October 22, 2014
When the AIDS epidemic was just beginning and we knew very little about its transmission, I was called upon to do spinal surgery on an HIV positive patient with a spinal fracture. I was not the first surgeon asked. Several had declined before me, not willing to risk catching the disease themselves. During the surgery, my inner and outer gloves were torn and my finger was awash with the patient’s blood. In the post-operative period, despite my best efforts, I had further exposure. If HIV had been as infectious as Ebola, I’m sure I would have been infected. I therefore have great sympathy for the two nurses who found themselves infected in Houston.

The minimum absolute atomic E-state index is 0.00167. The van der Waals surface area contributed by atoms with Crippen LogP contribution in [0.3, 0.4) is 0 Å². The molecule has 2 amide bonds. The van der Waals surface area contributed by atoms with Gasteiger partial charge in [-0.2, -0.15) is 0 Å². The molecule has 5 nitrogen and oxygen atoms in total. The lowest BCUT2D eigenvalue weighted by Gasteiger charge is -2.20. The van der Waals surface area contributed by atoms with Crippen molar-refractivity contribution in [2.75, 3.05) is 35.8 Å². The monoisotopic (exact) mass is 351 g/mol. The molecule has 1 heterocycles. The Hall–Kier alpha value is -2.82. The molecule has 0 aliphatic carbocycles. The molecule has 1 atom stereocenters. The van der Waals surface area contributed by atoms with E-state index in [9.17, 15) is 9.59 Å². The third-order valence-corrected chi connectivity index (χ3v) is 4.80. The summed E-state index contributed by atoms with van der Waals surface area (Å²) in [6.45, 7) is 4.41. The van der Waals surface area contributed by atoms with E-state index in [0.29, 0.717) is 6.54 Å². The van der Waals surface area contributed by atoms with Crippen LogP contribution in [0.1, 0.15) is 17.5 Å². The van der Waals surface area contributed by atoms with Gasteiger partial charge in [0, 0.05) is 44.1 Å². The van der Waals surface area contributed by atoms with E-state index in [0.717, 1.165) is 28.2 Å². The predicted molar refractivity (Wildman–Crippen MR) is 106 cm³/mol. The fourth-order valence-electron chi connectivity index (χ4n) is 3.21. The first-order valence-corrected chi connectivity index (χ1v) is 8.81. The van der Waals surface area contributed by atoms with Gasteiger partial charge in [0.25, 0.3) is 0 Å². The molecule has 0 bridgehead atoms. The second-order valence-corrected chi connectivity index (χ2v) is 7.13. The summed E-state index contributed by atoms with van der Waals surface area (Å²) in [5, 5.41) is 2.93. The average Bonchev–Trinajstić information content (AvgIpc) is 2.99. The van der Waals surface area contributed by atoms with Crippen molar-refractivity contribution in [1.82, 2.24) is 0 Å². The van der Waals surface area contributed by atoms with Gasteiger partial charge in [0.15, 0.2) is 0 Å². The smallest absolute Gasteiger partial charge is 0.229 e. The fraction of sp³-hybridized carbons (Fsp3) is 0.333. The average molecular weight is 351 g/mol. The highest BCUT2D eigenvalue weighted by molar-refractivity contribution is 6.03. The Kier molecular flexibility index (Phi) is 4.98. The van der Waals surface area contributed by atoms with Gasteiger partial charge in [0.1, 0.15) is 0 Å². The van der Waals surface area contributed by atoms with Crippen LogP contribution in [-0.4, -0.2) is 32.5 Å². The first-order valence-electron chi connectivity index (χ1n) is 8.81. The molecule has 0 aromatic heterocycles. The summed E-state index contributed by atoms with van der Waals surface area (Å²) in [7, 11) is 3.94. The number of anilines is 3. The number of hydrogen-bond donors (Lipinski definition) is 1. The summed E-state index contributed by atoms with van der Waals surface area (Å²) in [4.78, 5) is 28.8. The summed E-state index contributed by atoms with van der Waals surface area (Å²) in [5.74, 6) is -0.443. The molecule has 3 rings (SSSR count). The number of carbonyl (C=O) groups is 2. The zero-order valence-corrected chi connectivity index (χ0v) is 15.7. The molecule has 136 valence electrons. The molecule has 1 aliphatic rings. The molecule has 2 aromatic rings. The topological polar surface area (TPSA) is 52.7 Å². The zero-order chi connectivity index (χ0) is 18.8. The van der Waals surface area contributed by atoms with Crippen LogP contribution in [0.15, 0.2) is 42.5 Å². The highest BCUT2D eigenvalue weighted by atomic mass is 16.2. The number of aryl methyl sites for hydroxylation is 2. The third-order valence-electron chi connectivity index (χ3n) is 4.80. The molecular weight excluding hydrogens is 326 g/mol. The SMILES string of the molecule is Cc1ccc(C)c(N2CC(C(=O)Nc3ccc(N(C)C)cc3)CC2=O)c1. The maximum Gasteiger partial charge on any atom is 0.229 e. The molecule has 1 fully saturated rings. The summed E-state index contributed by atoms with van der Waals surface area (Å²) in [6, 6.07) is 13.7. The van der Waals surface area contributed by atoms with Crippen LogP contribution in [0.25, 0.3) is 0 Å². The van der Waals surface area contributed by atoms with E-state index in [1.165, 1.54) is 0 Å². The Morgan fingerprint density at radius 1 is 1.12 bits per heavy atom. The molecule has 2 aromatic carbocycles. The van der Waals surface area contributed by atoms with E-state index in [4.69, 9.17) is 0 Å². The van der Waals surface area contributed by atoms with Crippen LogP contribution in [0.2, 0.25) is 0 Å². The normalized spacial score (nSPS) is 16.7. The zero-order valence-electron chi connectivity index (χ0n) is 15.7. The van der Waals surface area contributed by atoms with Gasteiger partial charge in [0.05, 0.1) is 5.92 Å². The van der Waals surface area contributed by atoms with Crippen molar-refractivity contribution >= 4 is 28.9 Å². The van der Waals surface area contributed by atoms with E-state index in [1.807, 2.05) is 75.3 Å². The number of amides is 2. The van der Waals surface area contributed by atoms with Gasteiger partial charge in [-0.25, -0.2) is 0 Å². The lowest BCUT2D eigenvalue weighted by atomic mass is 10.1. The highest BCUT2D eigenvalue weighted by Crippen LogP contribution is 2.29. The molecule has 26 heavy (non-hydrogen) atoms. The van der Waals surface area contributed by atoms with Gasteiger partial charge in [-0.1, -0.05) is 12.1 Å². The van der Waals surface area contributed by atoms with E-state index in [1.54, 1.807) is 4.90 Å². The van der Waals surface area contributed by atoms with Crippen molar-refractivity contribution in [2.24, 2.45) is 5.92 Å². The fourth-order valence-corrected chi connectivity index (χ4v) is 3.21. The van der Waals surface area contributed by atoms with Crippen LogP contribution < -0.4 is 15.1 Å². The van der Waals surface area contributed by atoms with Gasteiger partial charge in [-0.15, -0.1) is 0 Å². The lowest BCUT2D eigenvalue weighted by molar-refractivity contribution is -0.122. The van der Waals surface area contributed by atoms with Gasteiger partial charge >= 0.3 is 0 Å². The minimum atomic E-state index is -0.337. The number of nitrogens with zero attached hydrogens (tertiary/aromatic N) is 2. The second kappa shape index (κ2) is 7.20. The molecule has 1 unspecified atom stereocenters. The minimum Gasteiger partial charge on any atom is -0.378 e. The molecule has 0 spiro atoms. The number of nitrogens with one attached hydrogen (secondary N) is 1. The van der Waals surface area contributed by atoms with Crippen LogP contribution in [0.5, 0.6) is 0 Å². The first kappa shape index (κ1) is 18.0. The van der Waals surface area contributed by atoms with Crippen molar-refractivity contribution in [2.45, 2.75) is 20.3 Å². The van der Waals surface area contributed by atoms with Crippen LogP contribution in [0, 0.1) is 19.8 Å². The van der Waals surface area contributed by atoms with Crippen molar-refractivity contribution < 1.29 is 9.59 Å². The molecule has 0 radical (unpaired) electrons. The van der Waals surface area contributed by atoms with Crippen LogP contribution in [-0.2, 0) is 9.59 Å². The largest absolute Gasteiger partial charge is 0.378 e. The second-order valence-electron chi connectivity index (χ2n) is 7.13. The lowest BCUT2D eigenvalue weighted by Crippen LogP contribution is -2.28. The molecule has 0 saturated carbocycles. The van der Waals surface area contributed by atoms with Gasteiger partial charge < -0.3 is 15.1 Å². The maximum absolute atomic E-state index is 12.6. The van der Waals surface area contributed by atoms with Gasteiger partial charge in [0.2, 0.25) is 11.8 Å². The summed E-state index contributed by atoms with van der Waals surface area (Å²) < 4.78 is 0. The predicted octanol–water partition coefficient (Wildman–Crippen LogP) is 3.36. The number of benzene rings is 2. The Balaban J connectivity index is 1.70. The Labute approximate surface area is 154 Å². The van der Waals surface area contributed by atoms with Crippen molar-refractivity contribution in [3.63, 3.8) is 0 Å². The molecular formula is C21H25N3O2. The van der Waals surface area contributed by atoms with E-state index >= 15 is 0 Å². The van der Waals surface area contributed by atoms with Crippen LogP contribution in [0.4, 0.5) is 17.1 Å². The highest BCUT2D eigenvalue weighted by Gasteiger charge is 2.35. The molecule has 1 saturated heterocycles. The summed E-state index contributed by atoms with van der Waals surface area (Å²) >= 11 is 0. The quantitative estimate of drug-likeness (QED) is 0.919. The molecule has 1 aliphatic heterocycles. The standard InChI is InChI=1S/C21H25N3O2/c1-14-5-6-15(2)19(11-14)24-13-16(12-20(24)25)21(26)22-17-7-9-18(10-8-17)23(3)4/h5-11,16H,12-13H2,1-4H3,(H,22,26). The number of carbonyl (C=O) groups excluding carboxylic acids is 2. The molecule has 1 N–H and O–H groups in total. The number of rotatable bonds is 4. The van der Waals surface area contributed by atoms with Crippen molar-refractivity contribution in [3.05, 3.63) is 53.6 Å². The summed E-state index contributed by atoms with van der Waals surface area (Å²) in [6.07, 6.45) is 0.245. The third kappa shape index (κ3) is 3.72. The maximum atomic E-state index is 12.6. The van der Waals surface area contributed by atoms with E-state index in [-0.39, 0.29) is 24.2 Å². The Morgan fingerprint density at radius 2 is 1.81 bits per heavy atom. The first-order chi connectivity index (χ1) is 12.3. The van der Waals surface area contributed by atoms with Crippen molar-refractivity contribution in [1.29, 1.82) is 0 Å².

I have provided medical care in a number of third world countries. I’ve washed my hands for surgery using a bar of ivory soap, using water that came from a tap over which someone had placed a surgical sponge in order to catch the dirt that fell from the faucet. I’ve operated on a man’s tibia while a Caesarian section was being done in the same room, with the obstetrician’s buttock bumping my own during the critical phases.
In these places, infection standards similar to those we practice in America are impossible to achieve. Physicians and nurses working in these environments face inevitable risks. Many have fallen prey to these risks. Nevertheless, they volunteer, knowing full well how dangerous their occupation is. To me, they are the heroes of our generation, and they exemplify what the medical profession should be all about. God bless them all.